Funding Higher Education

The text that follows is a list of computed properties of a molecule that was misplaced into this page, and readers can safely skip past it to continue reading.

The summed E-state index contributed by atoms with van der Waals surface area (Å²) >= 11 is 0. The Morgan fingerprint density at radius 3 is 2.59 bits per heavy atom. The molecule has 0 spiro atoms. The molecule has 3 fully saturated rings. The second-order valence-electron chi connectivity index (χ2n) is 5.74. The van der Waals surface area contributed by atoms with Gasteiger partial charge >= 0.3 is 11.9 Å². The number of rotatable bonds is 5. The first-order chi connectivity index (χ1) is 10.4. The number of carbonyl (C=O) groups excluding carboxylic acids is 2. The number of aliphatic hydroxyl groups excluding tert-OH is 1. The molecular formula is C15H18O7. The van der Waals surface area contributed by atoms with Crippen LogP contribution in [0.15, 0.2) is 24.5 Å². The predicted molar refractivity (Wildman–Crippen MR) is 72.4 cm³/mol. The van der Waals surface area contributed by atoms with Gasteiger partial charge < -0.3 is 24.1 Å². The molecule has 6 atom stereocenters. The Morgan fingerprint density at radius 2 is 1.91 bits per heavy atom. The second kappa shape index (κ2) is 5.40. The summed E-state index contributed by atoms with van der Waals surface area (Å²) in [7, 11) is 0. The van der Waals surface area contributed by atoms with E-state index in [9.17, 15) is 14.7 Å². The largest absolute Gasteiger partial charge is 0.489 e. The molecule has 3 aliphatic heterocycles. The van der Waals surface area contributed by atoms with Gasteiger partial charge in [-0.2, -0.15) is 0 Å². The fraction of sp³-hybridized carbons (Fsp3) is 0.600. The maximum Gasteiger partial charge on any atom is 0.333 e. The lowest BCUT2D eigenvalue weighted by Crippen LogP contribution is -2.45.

By Ed Maass The Pineapple Staff Writer As a parent/grandparent we love our children/grandchildren and thus want to help them succeed the best we can. One way of doing so is planning for and funding the cost of higher education. I have written this column to offer personal insight about a plan (choice) I have made for my grandchildren and why. So, for those of you who are parents or grandparents let’s get started with what I believe is a great way to plan for and fund a college education for your child/grandchild. As a new parent the euphoric feeling of having a baby is the greatest ever, however in what I assure you will be a short 18 years, (may not feel like it sometimes….), but trust me they grow up fast, it will be time for your son or daughter to head off to college. Other than a fully paid scholarship when that time comes what would be better than having an accumulated sum of money that can be used for educational expenses completely Tax free from federal income tax? As a proud grandparent (like me), how great would it make you feel to set aside money in an account for your grandchildren’s college education, yet retain complete and total control of the money and as an added benefit remove the asset (dollar amount) from your estate thus reducing estate taxes? All of this and more can be accomplished through using a 529 plan. This plan is a qualified state-sponsored program for tax- deferred college savings that can be used to pay for education expenses on a tax-free basis at any eligible college, university, or graduate school anywhere in the United States. Qualified expenses include tuition, fees, books, supplies as well as room and board for students living either on or off campus. Furthermore, almost anyone can contribute to a 529 plan – parents, grandparents, aunts, uncles, brothers, sisters and the list goes on. It is important not to confuse the 529 plan with the original state pre-paid college tuition program. They are not one in the same and the differences are significant. Under a 529 plan each individual state selects a professional money management firm to use as the portfolio manager for the assets within that state sponsored plan. You, the investor, then select which state sponsored 529 plan best suits your needs based upon the investment management firm, the underlying investment choices, time horizons and, if relevant, potential state tax implications. For example, those of us living in Florida are not subject to a state income tax. Therefore, this would not be a factor in selecting a 529 plan. However, for those who live in New York, it may certainly be a consideration. Once the 529 plan is established, you can make deposits for as little as $250.00 up to a maximum of $140,000 for a married couple. The actual limits as of this writing are: $14,000 per person ($28,000 for married couples) per year without gift tax consequences, and, if you choose to use a special election, you can accelerate up to five years worth of investments in one-year thereby depositing up to $70,000 per person ($140,000 for married couples). Another great benefit of this plan is if it was set up for one child and that child is smart enough, and/or fortunate enough to get a full scholarship you can then simply change who the plan benefits to another child, grandchild or even yourself. In my opinion, the 529 plan is the smartest way to save and accumulate funds for higher education expenses. If you think that a 529 plan may be beneficial for your children or grandchildren, please do your homework before taking action as there is much to know before parting with your dough. Recommend that you visit: to learn more. Point to note! A 529 plan is simply a funding vehicle and does not in any way guarantee admission to any specific college or university. Ed Maass is a Certified Financial Planner, Chartered Financial Consultant, and Chartered Life Underwriter. Located in Downtown Delray Beach, you can contact him directly at 561-272-0663, or by email at